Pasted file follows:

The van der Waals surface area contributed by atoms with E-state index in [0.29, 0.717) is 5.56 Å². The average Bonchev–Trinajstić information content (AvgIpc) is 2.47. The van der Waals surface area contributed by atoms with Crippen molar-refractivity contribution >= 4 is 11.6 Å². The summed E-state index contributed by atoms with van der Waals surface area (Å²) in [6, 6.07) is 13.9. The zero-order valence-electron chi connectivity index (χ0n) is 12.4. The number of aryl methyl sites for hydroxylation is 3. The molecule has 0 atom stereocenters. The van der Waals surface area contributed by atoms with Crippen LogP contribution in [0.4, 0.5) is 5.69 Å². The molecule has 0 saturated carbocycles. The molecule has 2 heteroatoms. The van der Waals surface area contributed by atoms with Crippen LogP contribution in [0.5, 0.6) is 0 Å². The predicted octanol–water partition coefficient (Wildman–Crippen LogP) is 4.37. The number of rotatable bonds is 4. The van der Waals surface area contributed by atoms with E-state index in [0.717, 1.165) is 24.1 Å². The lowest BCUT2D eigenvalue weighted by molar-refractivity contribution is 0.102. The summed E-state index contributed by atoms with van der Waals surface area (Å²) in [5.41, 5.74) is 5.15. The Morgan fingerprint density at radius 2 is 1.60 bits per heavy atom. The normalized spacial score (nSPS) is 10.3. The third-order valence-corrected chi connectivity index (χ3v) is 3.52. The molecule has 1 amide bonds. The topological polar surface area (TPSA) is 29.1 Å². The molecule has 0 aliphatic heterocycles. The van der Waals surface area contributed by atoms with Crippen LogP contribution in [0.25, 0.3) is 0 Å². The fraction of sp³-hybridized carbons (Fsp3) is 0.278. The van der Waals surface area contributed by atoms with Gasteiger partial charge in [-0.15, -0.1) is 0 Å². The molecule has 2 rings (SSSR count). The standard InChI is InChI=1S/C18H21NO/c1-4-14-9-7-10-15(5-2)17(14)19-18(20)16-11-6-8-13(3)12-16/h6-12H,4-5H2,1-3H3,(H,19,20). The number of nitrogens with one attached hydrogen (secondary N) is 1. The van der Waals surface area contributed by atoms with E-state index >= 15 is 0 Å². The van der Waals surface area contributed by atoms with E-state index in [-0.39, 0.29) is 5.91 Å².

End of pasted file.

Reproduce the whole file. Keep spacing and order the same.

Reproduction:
The van der Waals surface area contributed by atoms with E-state index in [0.29, 0.717) is 5.56 Å². The average Bonchev–Trinajstić information content (AvgIpc) is 2.47. The van der Waals surface area contributed by atoms with Crippen molar-refractivity contribution >= 4 is 11.6 Å². The summed E-state index contributed by atoms with van der Waals surface area (Å²) in [6, 6.07) is 13.9. The zero-order valence-electron chi connectivity index (χ0n) is 12.4. The number of aryl methyl sites for hydroxylation is 3. The molecule has 0 atom stereocenters. The van der Waals surface area contributed by atoms with Crippen LogP contribution in [0.4, 0.5) is 5.69 Å². The molecule has 0 saturated carbocycles. The molecule has 2 heteroatoms. The van der Waals surface area contributed by atoms with Crippen LogP contribution in [0.5, 0.6) is 0 Å². The predicted octanol–water partition coefficient (Wildman–Crippen LogP) is 4.37. The number of rotatable bonds is 4. The van der Waals surface area contributed by atoms with E-state index in [0.717, 1.165) is 24.1 Å². The lowest BCUT2D eigenvalue weighted by molar-refractivity contribution is 0.102. The summed E-state index contributed by atoms with van der Waals surface area (Å²) in [5.41, 5.74) is 5.15. The Morgan fingerprint density at radius 2 is 1.60 bits per heavy atom. The normalized spacial score (nSPS) is 10.3. The third-order valence-corrected chi connectivity index (χ3v) is 3.52. The molecule has 1 amide bonds. The topological polar surface area (TPSA) is 29.1 Å². The molecule has 0 aliphatic heterocycles. The van der Waals surface area contributed by atoms with Crippen LogP contribution in [0.25, 0.3) is 0 Å². The fraction of sp³-hybridized carbons (Fsp3) is 0.278. The van der Waals surface area contributed by atoms with Gasteiger partial charge in [-0.15, -0.1) is 0 Å². The molecule has 2 rings (SSSR count). The standard InChI is InChI=1S/C18H21NO/c1-4-14-9-7-10-15(5-2)17(14)19-18(20)16-11-6-8-13(3)12-16/h6-12H,4-5H2,1-3H3,(H,19,20). The number of nitrogens with one attached hydrogen (secondary N) is 1. The van der Waals surface area contributed by atoms with E-state index >= 15 is 0 Å². The van der Waals surface area contributed by atoms with E-state index in [-0.39, 0.29) is 5.91 Å².